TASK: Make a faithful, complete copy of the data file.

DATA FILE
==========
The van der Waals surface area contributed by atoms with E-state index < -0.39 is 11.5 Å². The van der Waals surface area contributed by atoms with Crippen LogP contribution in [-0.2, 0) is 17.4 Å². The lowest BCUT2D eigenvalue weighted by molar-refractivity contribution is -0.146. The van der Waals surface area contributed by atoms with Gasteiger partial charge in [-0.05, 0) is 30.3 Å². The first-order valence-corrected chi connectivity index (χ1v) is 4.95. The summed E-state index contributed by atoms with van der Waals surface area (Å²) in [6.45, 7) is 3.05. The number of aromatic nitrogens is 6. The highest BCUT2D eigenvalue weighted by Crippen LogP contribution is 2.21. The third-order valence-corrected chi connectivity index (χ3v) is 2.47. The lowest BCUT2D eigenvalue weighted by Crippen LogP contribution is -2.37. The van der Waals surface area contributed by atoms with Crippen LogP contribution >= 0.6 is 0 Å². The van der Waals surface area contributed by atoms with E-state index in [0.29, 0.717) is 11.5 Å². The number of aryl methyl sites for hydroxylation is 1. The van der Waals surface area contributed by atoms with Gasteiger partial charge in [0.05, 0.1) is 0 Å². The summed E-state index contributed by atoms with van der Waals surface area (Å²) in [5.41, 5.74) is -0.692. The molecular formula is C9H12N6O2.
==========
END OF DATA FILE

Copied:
The van der Waals surface area contributed by atoms with E-state index < -0.39 is 11.5 Å². The van der Waals surface area contributed by atoms with Crippen LogP contribution in [-0.2, 0) is 17.4 Å². The lowest BCUT2D eigenvalue weighted by molar-refractivity contribution is -0.146. The van der Waals surface area contributed by atoms with Gasteiger partial charge in [-0.05, 0) is 30.3 Å². The first-order valence-corrected chi connectivity index (χ1v) is 4.95. The summed E-state index contributed by atoms with van der Waals surface area (Å²) in [6.45, 7) is 3.05. The number of aromatic nitrogens is 6. The highest BCUT2D eigenvalue weighted by Crippen LogP contribution is 2.21. The third-order valence-corrected chi connectivity index (χ3v) is 2.47. The lowest BCUT2D eigenvalue weighted by Crippen LogP contribution is -2.37. The van der Waals surface area contributed by atoms with Crippen LogP contribution >= 0.6 is 0 Å². The van der Waals surface area contributed by atoms with E-state index in [0.29, 0.717) is 11.5 Å². The number of aryl methyl sites for hydroxylation is 1. The van der Waals surface area contributed by atoms with Gasteiger partial charge in [0.05, 0.1) is 0 Å². The summed E-state index contributed by atoms with van der Waals surface area (Å²) in [5.41, 5.74) is -0.692. The molecular formula is C9H12N6O2.